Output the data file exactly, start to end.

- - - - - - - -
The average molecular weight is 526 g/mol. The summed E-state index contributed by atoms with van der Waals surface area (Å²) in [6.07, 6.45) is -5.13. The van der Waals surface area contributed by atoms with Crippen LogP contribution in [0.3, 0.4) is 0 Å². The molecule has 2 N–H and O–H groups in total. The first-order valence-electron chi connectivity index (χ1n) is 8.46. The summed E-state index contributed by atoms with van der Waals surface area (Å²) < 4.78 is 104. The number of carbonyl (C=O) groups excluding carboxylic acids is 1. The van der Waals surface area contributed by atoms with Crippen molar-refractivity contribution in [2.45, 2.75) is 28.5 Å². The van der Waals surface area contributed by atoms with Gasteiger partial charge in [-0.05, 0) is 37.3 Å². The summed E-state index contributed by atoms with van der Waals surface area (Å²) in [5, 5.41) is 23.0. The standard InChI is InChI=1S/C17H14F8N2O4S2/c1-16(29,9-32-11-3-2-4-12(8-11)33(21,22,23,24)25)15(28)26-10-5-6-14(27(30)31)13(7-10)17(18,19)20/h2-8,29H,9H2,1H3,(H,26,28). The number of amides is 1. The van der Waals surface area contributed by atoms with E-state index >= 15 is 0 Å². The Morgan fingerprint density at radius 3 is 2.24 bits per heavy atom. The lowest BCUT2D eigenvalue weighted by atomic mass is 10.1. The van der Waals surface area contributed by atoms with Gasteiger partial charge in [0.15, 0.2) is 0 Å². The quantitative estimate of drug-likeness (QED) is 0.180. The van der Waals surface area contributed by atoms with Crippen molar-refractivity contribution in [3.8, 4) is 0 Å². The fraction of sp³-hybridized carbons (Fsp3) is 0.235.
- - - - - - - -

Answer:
The average molecular weight is 526 g/mol. The summed E-state index contributed by atoms with van der Waals surface area (Å²) in [6.07, 6.45) is -5.13. The van der Waals surface area contributed by atoms with Crippen LogP contribution in [0.3, 0.4) is 0 Å². The molecule has 2 N–H and O–H groups in total. The first-order valence-electron chi connectivity index (χ1n) is 8.46. The summed E-state index contributed by atoms with van der Waals surface area (Å²) < 4.78 is 104. The number of carbonyl (C=O) groups excluding carboxylic acids is 1. The van der Waals surface area contributed by atoms with Crippen molar-refractivity contribution in [2.45, 2.75) is 28.5 Å². The van der Waals surface area contributed by atoms with Gasteiger partial charge in [-0.05, 0) is 37.3 Å². The summed E-state index contributed by atoms with van der Waals surface area (Å²) in [5, 5.41) is 23.0. The standard InChI is InChI=1S/C17H14F8N2O4S2/c1-16(29,9-32-11-3-2-4-12(8-11)33(21,22,23,24)25)15(28)26-10-5-6-14(27(30)31)13(7-10)17(18,19)20/h2-8,29H,9H2,1H3,(H,26,28). The number of amides is 1. The van der Waals surface area contributed by atoms with E-state index >= 15 is 0 Å². The Morgan fingerprint density at radius 3 is 2.24 bits per heavy atom. The lowest BCUT2D eigenvalue weighted by atomic mass is 10.1. The van der Waals surface area contributed by atoms with Gasteiger partial charge in [0.15, 0.2) is 0 Å². The quantitative estimate of drug-likeness (QED) is 0.180. The van der Waals surface area contributed by atoms with Crippen molar-refractivity contribution in [3.8, 4) is 0 Å². The fraction of sp³-hybridized carbons (Fsp3) is 0.235.